tor, was granted a one-year leave of absence to work with Jackson in
the development program and to handle alumni affairs. In his
absence the pastorate and chaplaincy was filled on a temporary basis
by Dr. Arthur S. Gillespie, a missionary returned from China. Soon
after the switch Olive was able to announce that $700,000 had been
pledged toward the campaign goal and that Wake Forest alumni in
Wake County had set out to raise $500,000.
With that much money in sight, the college planned to proceed
immediately with a women's dormitory which would allow space for
three hundred fifty coeds and a men's dormitory nearby which could
accommodate two hundred. The women's facility was given higher
priority, and its construction was expedited.
Already there had been a foretaste of what was to come with the
cessation of military hostilities. In the 1944 fall enrollment of 555
there was a scattering of students who had been discharged from
military service. Three of them got together and formed a Veterans
Club, whose membership would ultimately number in the hundreds.
The founders were Rufus Potts of Dudley, who had served in the
army; Guy Eaves of Henderson, just out of marine service; and
George Owens of Birmingham, Alabama, who had been in the air
corps. Professor Raynor, a veteran of World War I, was chosen as
faculty adviser.
These men differed from younger students in several ways. They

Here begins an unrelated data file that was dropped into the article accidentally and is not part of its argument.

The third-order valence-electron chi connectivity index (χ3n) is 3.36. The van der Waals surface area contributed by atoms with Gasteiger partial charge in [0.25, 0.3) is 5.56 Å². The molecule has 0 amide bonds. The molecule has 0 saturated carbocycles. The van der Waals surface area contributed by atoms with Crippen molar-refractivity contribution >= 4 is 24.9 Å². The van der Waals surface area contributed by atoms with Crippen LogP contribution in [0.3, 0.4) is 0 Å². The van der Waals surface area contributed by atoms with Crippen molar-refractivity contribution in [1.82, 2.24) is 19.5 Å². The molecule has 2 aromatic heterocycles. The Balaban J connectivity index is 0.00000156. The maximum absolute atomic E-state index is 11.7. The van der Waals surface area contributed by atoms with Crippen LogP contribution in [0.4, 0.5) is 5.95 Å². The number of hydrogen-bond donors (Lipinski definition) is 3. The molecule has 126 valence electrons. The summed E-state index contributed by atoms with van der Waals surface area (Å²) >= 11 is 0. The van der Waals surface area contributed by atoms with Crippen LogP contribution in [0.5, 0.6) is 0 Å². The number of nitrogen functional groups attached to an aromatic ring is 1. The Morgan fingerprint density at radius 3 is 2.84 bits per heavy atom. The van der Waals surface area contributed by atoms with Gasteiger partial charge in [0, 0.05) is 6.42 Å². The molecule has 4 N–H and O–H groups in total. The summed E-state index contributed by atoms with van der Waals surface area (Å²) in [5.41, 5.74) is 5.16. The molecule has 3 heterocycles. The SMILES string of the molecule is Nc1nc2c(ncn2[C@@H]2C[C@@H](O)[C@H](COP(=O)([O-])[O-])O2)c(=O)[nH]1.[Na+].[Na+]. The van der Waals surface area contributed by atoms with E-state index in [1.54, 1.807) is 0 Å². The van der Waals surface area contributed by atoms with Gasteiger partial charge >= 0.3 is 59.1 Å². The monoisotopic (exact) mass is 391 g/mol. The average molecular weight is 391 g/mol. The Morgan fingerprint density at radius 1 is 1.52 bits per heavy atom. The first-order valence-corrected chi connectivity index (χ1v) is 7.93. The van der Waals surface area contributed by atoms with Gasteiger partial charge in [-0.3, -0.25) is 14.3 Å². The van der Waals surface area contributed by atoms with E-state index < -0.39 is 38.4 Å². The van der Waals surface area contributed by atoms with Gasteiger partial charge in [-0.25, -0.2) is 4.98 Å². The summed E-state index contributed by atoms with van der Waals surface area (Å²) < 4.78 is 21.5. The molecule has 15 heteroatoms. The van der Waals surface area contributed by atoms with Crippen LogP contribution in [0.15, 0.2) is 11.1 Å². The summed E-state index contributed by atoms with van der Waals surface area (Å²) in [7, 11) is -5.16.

had a maturity that years alone had not given them; they were more
demanding of their professors; they were more serious about public
affairs. One of their first projects was the collection of a library for
the SS Wake Forest Victory, one of a class of forty cargo ships to be
named for older American colleges. It was launched March 31, 1945
at the Kaiser Shipyard in Richmond, California. The college con-
tributed a set of Dr. Paschal's three-volume History of Wake Forest
College; the library gave duplicates from its holdings; and the vet-
erans got together a nice shipment to the merchant vessel.6
For the benefit of men who had served in the armed forces during
World War II, Congress passed GI Bill 360, under which veterans
could receive five hundred dollars annually for educational
purposes, with an additional living allowance of fifty dollars each
month if single or seventy-five, if married. Under that legislation it
was estimated that four million veterans would seek college entrance
or readmission at the war's end.
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